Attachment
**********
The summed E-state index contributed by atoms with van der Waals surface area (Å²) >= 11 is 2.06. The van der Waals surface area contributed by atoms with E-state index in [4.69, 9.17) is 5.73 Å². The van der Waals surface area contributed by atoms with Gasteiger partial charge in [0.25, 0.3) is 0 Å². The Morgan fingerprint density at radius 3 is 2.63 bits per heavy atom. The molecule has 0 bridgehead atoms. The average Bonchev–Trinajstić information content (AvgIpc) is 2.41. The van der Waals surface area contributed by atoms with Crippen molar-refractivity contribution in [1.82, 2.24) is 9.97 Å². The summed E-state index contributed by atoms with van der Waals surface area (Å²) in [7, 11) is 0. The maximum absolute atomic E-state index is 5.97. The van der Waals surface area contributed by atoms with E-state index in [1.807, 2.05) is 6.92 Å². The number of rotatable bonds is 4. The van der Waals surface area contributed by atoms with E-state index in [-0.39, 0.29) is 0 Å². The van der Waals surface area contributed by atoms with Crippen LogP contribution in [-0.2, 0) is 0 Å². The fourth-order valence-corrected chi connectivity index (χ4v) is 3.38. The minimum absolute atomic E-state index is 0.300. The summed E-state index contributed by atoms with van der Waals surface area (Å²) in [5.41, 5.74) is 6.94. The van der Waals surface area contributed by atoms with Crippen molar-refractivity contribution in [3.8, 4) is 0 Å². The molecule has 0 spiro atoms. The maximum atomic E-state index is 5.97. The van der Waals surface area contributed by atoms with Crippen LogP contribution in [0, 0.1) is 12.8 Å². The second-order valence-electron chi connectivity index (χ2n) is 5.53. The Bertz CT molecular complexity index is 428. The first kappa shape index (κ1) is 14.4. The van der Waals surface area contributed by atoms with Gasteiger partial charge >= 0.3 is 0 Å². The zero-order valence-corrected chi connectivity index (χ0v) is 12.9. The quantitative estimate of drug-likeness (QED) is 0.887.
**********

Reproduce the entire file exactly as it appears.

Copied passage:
The summed E-state index contributed by atoms with van der Waals surface area (Å²) >= 11 is 2.06. The van der Waals surface area contributed by atoms with E-state index in [4.69, 9.17) is 5.73 Å². The van der Waals surface area contributed by atoms with Gasteiger partial charge in [0.25, 0.3) is 0 Å². The Morgan fingerprint density at radius 3 is 2.63 bits per heavy atom. The molecule has 0 bridgehead atoms. The average Bonchev–Trinajstić information content (AvgIpc) is 2.41. The van der Waals surface area contributed by atoms with Crippen molar-refractivity contribution in [1.82, 2.24) is 9.97 Å². The summed E-state index contributed by atoms with van der Waals surface area (Å²) in [7, 11) is 0. The maximum absolute atomic E-state index is 5.97. The van der Waals surface area contributed by atoms with E-state index in [1.807, 2.05) is 6.92 Å². The number of rotatable bonds is 4. The van der Waals surface area contributed by atoms with E-state index in [-0.39, 0.29) is 0 Å². The van der Waals surface area contributed by atoms with Crippen LogP contribution in [-0.2, 0) is 0 Å². The fourth-order valence-corrected chi connectivity index (χ4v) is 3.38. The minimum absolute atomic E-state index is 0.300. The summed E-state index contributed by atoms with van der Waals surface area (Å²) in [5.41, 5.74) is 6.94. The van der Waals surface area contributed by atoms with Crippen molar-refractivity contribution in [3.8, 4) is 0 Å². The molecule has 0 spiro atoms. The maximum atomic E-state index is 5.97. The van der Waals surface area contributed by atoms with Crippen LogP contribution in [0, 0.1) is 12.8 Å². The second-order valence-electron chi connectivity index (χ2n) is 5.53. The Bertz CT molecular complexity index is 428. The first kappa shape index (κ1) is 14.4. The van der Waals surface area contributed by atoms with Gasteiger partial charge >= 0.3 is 0 Å². The zero-order valence-corrected chi connectivity index (χ0v) is 12.9. The quantitative estimate of drug-likeness (QED) is 0.887.